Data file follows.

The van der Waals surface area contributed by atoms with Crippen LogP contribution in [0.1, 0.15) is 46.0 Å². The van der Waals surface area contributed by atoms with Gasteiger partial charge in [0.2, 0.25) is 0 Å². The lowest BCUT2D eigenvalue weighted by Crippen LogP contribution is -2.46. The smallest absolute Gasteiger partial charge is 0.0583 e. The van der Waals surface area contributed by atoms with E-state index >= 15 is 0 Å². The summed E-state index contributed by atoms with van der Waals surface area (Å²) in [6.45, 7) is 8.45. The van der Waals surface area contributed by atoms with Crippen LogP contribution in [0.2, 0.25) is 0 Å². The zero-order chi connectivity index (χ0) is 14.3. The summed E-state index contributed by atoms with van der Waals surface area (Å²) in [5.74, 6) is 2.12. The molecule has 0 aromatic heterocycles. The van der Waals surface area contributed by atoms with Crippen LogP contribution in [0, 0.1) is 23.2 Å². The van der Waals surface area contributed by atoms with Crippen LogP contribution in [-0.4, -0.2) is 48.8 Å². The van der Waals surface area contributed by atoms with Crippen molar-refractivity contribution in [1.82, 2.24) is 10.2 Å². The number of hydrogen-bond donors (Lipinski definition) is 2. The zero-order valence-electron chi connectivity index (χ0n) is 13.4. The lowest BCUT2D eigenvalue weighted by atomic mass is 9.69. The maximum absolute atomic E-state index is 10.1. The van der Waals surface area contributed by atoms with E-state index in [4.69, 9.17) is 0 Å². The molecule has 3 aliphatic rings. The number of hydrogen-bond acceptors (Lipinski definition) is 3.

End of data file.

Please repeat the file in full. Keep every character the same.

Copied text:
The van der Waals surface area contributed by atoms with Crippen LogP contribution in [0.1, 0.15) is 46.0 Å². The van der Waals surface area contributed by atoms with Gasteiger partial charge in [0.2, 0.25) is 0 Å². The lowest BCUT2D eigenvalue weighted by Crippen LogP contribution is -2.46. The smallest absolute Gasteiger partial charge is 0.0583 e. The van der Waals surface area contributed by atoms with E-state index >= 15 is 0 Å². The summed E-state index contributed by atoms with van der Waals surface area (Å²) in [6.45, 7) is 8.45. The van der Waals surface area contributed by atoms with Crippen LogP contribution in [0.2, 0.25) is 0 Å². The zero-order chi connectivity index (χ0) is 14.3. The summed E-state index contributed by atoms with van der Waals surface area (Å²) in [5.74, 6) is 2.12. The molecule has 0 aromatic heterocycles. The van der Waals surface area contributed by atoms with Crippen LogP contribution in [0, 0.1) is 23.2 Å². The van der Waals surface area contributed by atoms with Crippen LogP contribution in [-0.4, -0.2) is 48.8 Å². The van der Waals surface area contributed by atoms with Crippen molar-refractivity contribution in [1.82, 2.24) is 10.2 Å². The number of hydrogen-bond donors (Lipinski definition) is 2. The zero-order valence-electron chi connectivity index (χ0n) is 13.4. The lowest BCUT2D eigenvalue weighted by atomic mass is 9.69. The maximum absolute atomic E-state index is 10.1. The van der Waals surface area contributed by atoms with E-state index in [4.69, 9.17) is 0 Å². The molecule has 3 aliphatic rings. The number of hydrogen-bond acceptors (Lipinski definition) is 3.